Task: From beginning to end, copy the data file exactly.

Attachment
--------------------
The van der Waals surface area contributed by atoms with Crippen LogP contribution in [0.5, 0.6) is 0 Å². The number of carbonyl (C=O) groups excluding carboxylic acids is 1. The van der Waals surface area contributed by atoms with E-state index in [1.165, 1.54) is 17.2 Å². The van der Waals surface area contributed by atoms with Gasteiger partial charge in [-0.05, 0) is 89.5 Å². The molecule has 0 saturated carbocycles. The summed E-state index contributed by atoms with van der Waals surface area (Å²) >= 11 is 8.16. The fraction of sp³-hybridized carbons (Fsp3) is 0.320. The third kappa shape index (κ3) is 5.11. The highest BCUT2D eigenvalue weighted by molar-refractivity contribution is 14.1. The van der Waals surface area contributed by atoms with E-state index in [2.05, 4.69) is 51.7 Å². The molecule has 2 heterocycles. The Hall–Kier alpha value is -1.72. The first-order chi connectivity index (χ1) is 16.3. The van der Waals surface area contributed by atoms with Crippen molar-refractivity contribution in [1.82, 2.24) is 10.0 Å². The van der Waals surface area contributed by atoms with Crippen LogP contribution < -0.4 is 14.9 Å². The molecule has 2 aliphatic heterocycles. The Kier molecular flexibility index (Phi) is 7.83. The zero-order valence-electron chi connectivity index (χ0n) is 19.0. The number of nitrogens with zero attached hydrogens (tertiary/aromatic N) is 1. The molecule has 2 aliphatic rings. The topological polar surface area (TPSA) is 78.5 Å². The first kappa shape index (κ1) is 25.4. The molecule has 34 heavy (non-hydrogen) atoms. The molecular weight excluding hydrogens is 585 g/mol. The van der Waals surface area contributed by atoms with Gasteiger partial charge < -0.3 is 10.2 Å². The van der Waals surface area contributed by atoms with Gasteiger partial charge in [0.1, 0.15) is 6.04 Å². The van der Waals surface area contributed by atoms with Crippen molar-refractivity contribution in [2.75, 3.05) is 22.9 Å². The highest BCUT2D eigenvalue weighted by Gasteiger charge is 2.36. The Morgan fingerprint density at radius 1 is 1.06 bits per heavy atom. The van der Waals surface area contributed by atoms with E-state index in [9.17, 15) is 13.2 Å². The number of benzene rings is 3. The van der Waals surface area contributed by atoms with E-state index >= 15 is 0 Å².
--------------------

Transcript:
The van der Waals surface area contributed by atoms with Crippen LogP contribution in [0.5, 0.6) is 0 Å². The number of carbonyl (C=O) groups excluding carboxylic acids is 1. The van der Waals surface area contributed by atoms with E-state index in [1.165, 1.54) is 17.2 Å². The van der Waals surface area contributed by atoms with Gasteiger partial charge in [-0.05, 0) is 89.5 Å². The molecule has 0 saturated carbocycles. The summed E-state index contributed by atoms with van der Waals surface area (Å²) >= 11 is 8.16. The fraction of sp³-hybridized carbons (Fsp3) is 0.320. The third kappa shape index (κ3) is 5.11. The highest BCUT2D eigenvalue weighted by molar-refractivity contribution is 14.1. The van der Waals surface area contributed by atoms with E-state index in [2.05, 4.69) is 51.7 Å². The molecule has 2 heterocycles. The Hall–Kier alpha value is -1.72. The first-order chi connectivity index (χ1) is 16.3. The van der Waals surface area contributed by atoms with Crippen molar-refractivity contribution in [1.82, 2.24) is 10.0 Å². The van der Waals surface area contributed by atoms with Crippen LogP contribution < -0.4 is 14.9 Å². The molecule has 2 aliphatic heterocycles. The Kier molecular flexibility index (Phi) is 7.83. The zero-order valence-electron chi connectivity index (χ0n) is 19.0. The number of nitrogens with zero attached hydrogens (tertiary/aromatic N) is 1. The molecule has 2 aliphatic rings. The topological polar surface area (TPSA) is 78.5 Å². The first kappa shape index (κ1) is 25.4. The molecule has 34 heavy (non-hydrogen) atoms. The molecular weight excluding hydrogens is 585 g/mol. The van der Waals surface area contributed by atoms with Gasteiger partial charge < -0.3 is 10.2 Å². The van der Waals surface area contributed by atoms with Gasteiger partial charge in [0.1, 0.15) is 6.04 Å². The van der Waals surface area contributed by atoms with Crippen molar-refractivity contribution in [2.75, 3.05) is 22.9 Å². The highest BCUT2D eigenvalue weighted by Gasteiger charge is 2.36. The Morgan fingerprint density at radius 1 is 1.06 bits per heavy atom. The van der Waals surface area contributed by atoms with E-state index in [9.17, 15) is 13.2 Å². The number of benzene rings is 3. The van der Waals surface area contributed by atoms with E-state index >= 15 is 0 Å².